1) Form Content Storage and Retrieval

Website pages consisted of HTML, CSS and Javascript files displaying information about products and services, contact information, and forms to fill out for more information. The forms were set up to send emails to a company mailbox and from there the form field contents were manually entered into a local database from which daily reports were printed.

The company wanted to eliminate the manual entry step and have the data automatically entered into a database from which daily reports could be printed.

Solution Summary

The website consisted entirely of HTML, CSS and Javascript files with no server-side programming or database. Since form submissions were being serviced by the web server, a server-side language seemed like the best candidate for automating data collection because there was no requirement to continue using the database currently in use to store form submission data.

After several weeks of investigation, HTML/OS was selected and the environment was installed in less than an hour. A database with the appropriate fields to store the form data was created within a few minutes. With a few hours more work the solution was completed by adding a form handling routine in an on-click overlay in the form file, and writing a report using a new HTML page added to the website’s new private directory.

Solution Details

The new database was named “email_login” because its main function was to capture contact email addresses, and it was anticipated that a user login capability would be added to the site soon, and a place would be needed to store that information. As it turned out, the user login credentials were not added to this file, but more form fields were added regularly as Marketing found new uses for the database. The original version of the file consisted of about 20 fields (shown below) although it eventually grew to its current size of 184 fields.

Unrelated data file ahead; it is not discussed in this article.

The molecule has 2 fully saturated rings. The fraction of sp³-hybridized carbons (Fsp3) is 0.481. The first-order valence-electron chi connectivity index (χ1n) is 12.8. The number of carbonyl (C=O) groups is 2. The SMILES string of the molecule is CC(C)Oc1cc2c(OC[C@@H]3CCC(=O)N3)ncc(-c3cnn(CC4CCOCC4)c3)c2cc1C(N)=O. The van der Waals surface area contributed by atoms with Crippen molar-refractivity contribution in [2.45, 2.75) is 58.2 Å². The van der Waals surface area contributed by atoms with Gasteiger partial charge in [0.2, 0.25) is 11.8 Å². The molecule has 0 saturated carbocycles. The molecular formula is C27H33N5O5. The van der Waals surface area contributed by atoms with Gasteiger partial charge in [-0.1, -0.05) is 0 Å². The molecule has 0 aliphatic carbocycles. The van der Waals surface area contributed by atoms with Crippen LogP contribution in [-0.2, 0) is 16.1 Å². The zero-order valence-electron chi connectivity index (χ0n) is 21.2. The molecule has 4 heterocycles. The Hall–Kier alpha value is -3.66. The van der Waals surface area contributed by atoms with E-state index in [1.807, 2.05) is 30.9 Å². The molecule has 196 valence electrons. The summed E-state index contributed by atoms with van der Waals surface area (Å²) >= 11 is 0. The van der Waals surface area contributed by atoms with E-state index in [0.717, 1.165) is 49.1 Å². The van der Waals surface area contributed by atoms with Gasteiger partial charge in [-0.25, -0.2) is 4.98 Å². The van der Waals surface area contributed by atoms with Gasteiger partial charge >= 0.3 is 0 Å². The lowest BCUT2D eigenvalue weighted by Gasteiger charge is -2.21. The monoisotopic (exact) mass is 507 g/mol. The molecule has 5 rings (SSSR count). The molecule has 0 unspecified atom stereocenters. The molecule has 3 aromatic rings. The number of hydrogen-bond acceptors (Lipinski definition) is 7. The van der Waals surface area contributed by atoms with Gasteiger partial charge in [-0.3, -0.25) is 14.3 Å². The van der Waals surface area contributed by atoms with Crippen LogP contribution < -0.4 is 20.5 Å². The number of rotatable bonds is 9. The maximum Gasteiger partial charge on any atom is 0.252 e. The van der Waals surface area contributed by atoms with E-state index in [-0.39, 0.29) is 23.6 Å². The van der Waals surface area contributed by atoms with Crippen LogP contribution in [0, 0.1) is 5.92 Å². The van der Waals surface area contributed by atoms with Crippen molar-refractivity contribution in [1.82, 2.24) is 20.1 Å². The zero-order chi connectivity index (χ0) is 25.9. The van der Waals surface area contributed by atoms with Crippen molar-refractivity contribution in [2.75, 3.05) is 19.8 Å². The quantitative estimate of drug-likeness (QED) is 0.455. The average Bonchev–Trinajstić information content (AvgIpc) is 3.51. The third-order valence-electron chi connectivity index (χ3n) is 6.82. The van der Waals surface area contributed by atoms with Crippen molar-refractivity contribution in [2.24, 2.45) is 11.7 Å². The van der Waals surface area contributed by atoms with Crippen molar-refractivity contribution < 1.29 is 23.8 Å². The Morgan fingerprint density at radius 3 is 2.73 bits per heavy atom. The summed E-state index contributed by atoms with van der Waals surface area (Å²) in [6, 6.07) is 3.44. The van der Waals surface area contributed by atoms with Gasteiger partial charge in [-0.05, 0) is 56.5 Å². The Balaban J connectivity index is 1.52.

A form handling routine was added to the page that displays the form, and the link the user clicks to get this page was changed to an HTML/OS start link.

Here’s the start link added to the landing page for the user to access the form page. The start link activates the HTML/OS engine and a new session is opened. Request Info

In the info-request-form.htm form page body the form fields are named the same as the field names in the database. Only four of the fields are shown below, but all 20 could be included in the form if desired. Notice the hidden field EL_DATE_WRITTEN. This field is not displayed in the browser, but its value is supplied by the HTML/OS TODAY tag so the date can be written to the database.

  <form action=“process_form”>
   Name<input name=“EL_EMAIL_ADDRESS” size=“50” maxlength=“60”><br>
   Title<input name=“EL_NAME” size=“50” maxlength=“60”><br>
   Email Address<input name=“EL_EMAIL_ADDRESS” size=“50” maxlength=“60”><br>
   <Input type=“hidden” name=“EL_DATE_WRITTEN” value=“<<TODAY>>”>
   <input type=“submit” value=“submit”>

After the tag in the info-request-form.htm form page, the following on-click overlay processes the form. Notice the overlay name processform matches the action parameter in the form tag. The DBADD tag writes a record to database emaillogin using the data in the variable names that match the email_login database field names (the same names used in the form fields above).

<<overlay process_form
 GOTO “info-request-form-thankyou.htm”

Finally, a page was created to display the records added, including statements like the following. Notice reportlist items in the displayed table refer to column numbers that match the field numbers in the emaillogin database.

  report_list=DBSEARCH(‘/apps/dbcons/email_login’, report_search, ‘1’, ‘100000’)
  IF report_count>0 THEN
   DISPLAY ‘<table align=“center”>’ /DISPLAY
   FOR NAME=index VALUE=1 TO report_count DO
    ‘ /DISPLAY
   DISPLAY ‘</table>’ /DISPLAY


Landing pages referenced by marketing emails can now contain forms that reference an HTML/OS overlay where form data is automatically written to a database, and a page can be accessed that displays a report of the current day’s form submissions.


The description of this solution was kept very brief because it’s the first one. The actual solution included additional features including field content validation and feedback, email notification that a form submission has taken place, and a report options screen for specifying data selection and sorting parameters.